water delivery lines with multiple conncections- is this OK?

efsDecember 14, 2011

We had water delivery lines for our two sinks in master bathroom redone two times (initially there was a single supply for the entire bathroom with no shut off valves for the faucets at all). Then it was one shut off for both faucets and finally we have a possibility of shut off valves for each water line.

After two changes we got what is shown below (these are "back views"):

Is it of concern that we have so many "connections" and some "dead ends" there? Is it worth paying to have it redone to reduce the number of connections? If so, how many would you say are necessary?

In the new construction the tubing from the faucets can go straight down, but need to turn under the floor (ceiling of the powder room) to land within internal wall to reach the basement and make another turn to land in old basement where the water supply is located.

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"some "dead ends" there"

Dead ends are not allowed in supply lines.
They used to be used to male field 'water hammer arresters' by running the line supplying sinks above the stop valve in the wall and capping the stub off.
The trapped air acted as an arrester until it was absorbed into the water.
Then you needed to drain the system to replace the air and you had an arrester again.

Are you n a municipal supply or a well?
Is the water pressure otherwise good (not low)?

You will need that pressure to get good flow around all the bends, most of which look pretty required for using rigid pipe.

A fixture supply load calculation will tell if the flow velocity is going to be excessive.

Without knowing more about what is going to be installed there is no way to tell about flow velocity.

    Bookmark   December 15, 2011 at 5:28PM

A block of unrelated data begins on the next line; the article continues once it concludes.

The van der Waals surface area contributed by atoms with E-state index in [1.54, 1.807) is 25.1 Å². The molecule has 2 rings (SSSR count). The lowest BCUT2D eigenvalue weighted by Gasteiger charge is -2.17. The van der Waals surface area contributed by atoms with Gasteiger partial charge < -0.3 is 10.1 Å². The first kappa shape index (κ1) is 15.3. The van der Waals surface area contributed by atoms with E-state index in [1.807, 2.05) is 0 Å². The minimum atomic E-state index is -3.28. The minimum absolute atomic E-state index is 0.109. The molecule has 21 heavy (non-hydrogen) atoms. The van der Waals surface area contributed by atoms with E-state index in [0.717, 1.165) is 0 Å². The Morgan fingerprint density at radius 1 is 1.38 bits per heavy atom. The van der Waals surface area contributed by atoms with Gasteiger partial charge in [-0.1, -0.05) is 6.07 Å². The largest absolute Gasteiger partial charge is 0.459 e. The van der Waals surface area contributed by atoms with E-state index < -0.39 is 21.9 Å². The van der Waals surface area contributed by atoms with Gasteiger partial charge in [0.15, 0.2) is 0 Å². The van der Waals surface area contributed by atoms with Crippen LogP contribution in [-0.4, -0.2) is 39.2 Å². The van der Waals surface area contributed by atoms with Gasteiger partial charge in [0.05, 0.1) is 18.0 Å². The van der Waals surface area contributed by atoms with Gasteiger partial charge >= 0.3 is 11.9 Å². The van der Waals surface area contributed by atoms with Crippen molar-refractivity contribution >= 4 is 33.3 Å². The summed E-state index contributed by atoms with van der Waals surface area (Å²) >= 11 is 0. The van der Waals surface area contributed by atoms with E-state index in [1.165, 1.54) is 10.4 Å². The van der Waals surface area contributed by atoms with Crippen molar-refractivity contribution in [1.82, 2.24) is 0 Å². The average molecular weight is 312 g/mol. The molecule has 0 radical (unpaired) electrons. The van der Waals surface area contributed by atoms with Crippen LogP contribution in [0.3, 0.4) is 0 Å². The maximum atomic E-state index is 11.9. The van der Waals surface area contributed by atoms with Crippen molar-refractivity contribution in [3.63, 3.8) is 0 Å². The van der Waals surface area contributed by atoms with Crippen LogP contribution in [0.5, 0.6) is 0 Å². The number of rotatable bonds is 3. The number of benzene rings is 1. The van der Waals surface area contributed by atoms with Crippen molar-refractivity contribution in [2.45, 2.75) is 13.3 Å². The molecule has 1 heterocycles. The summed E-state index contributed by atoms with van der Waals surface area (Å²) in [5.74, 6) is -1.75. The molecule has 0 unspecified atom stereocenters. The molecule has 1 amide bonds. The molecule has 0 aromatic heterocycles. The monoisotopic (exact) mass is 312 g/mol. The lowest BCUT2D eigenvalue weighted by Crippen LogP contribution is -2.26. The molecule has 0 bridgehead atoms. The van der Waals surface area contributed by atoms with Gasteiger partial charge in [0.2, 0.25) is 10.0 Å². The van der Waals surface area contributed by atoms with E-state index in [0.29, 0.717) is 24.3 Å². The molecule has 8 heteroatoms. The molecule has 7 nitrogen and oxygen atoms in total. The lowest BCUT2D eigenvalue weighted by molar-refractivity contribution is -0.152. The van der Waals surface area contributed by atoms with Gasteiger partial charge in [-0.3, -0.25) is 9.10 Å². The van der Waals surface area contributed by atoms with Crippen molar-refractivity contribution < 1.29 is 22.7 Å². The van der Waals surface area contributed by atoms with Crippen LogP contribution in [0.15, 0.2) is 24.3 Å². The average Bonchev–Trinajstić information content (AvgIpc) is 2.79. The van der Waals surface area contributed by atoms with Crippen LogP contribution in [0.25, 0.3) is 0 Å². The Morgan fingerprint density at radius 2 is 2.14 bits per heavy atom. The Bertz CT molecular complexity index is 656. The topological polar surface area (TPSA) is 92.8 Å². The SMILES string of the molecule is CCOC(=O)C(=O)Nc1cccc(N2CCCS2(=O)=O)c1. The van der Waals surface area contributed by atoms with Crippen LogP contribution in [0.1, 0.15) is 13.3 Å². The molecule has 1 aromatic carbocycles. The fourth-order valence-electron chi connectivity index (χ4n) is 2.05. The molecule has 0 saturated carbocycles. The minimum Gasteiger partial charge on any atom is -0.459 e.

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The code does not permit a dead end longer than 12", but contary to popular opinion it does still allow 12" to permit making vertical stubs for hammer arrestors.

    Bookmark   December 15, 2011 at 5:35PM
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I am with municipal supply, but I do not know the exact pressure of supply line is in my house. These particular faucets are far away from water entry to the house (like 70 ft from water entry to the house).

There will be two sink faucets on these lines. Since these faucet are wall mounted and no vanity under the sinks, they told us we cannot have shut off valves in the wall (they offered us valves on the bedroom wall if we wanted them on the second floor, which we declined).

Maybe I should ask- would you like to close a wall on supply lines like these shown on the picture?

Is anything in that picture against the code?

Beyond looking as something that maybe prone to leaks (so many connections and so many bends) would such delivery line create any other problems- like noise?

We thought that with PEX we should be able to get a continuous line (maybe with two or three bends with connections when it turns wall to ceiling and ceiling to wall) from the basement all the way to these faucets.

The shower and toilet are supplied with different lines.

    Bookmark   December 15, 2011 at 6:18PM
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Take what I say with a grain of salt. I'm not a plumber, but I play one on TV.

That seems like a lot of unnecessary corners to me. I don't understand why the pipes in the left stud bay are coming towards the camera and then back again.

And is the cold pipe on the right side looping around the electrical wires? Wouldn't it have been easier to just push the wires out of the way and go straight?

    Bookmark   December 16, 2011 at 2:40PM
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I'm not a plumber either. But can you have cutoff valves in the wall if there is a 'door' in front of them?

With the double thickness of this wall I'm surprised at the double zigzag the pipes on the left are doing.

And I'll ask: is there some standard or best practice with PEX installation that restricts how much 'bend' or stress you can have on the pipe and where it meets a fitting?

    Bookmark   December 16, 2011 at 4:35PM
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the big black pipe is DWV: has anyone told you the cross is 3/4 S trap? Post it on terrylove.com

    Bookmark   December 16, 2011 at 6:23PM
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"...the big black pipe is DWV: has anyone told you the cross is 3/4 S trap? Post it on terrylove.com..."

may I ask why? and maybe what for?

    Bookmark   December 16, 2011 at 6:36PM
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OK, I posted it. we shall see...

    Bookmark   December 16, 2011 at 7:12PM
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I ama plumber, but at this point I hardly know where to start.

First off...I only see two dead ends, which I marked on the photo with a ? mark.